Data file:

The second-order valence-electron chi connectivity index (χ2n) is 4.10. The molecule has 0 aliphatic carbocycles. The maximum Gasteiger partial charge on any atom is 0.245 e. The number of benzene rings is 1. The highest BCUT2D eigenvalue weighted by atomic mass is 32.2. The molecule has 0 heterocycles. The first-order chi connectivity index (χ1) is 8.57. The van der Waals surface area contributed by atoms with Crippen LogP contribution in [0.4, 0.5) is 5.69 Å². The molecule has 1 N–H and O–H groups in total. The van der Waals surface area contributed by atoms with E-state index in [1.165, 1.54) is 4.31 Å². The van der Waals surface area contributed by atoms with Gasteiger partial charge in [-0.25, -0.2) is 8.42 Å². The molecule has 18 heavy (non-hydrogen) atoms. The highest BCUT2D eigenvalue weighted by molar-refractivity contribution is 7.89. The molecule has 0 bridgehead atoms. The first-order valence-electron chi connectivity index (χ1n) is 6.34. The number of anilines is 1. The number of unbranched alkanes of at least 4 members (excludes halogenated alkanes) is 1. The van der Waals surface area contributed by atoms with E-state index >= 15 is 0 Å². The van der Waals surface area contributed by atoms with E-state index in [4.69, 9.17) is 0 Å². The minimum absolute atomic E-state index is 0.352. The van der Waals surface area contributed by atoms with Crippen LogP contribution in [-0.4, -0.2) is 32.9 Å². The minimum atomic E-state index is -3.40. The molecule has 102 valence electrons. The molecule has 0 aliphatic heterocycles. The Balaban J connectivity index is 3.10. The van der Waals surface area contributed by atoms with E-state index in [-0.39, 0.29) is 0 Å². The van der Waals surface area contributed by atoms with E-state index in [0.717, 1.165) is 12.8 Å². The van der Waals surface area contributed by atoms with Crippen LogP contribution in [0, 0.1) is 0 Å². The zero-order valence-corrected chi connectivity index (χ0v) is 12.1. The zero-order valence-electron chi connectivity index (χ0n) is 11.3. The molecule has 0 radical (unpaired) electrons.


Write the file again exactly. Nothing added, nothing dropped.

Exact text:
The second-order valence-electron chi connectivity index (χ2n) is 4.10. The molecule has 0 aliphatic carbocycles. The maximum Gasteiger partial charge on any atom is 0.245 e. The number of benzene rings is 1. The highest BCUT2D eigenvalue weighted by atomic mass is 32.2. The molecule has 0 heterocycles. The first-order chi connectivity index (χ1) is 8.57. The van der Waals surface area contributed by atoms with Crippen LogP contribution in [0.4, 0.5) is 5.69 Å². The molecule has 1 N–H and O–H groups in total. The van der Waals surface area contributed by atoms with E-state index in [1.165, 1.54) is 4.31 Å². The van der Waals surface area contributed by atoms with Gasteiger partial charge in [-0.25, -0.2) is 8.42 Å². The molecule has 18 heavy (non-hydrogen) atoms. The highest BCUT2D eigenvalue weighted by molar-refractivity contribution is 7.89. The molecule has 0 bridgehead atoms. The first-order valence-electron chi connectivity index (χ1n) is 6.34. The number of anilines is 1. The number of unbranched alkanes of at least 4 members (excludes halogenated alkanes) is 1. The van der Waals surface area contributed by atoms with E-state index >= 15 is 0 Å². The van der Waals surface area contributed by atoms with E-state index in [4.69, 9.17) is 0 Å². The minimum absolute atomic E-state index is 0.352. The van der Waals surface area contributed by atoms with Crippen LogP contribution in [-0.4, -0.2) is 32.9 Å². The minimum atomic E-state index is -3.40. The molecule has 102 valence electrons. The molecule has 0 aliphatic heterocycles. The Balaban J connectivity index is 3.10. The van der Waals surface area contributed by atoms with E-state index in [-0.39, 0.29) is 0 Å². The van der Waals surface area contributed by atoms with E-state index in [0.717, 1.165) is 12.8 Å². The van der Waals surface area contributed by atoms with Crippen LogP contribution in [0, 0.1) is 0 Å². The zero-order valence-corrected chi connectivity index (χ0v) is 12.1. The zero-order valence-electron chi connectivity index (χ0n) is 11.3. The molecule has 0 radical (unpaired) electrons.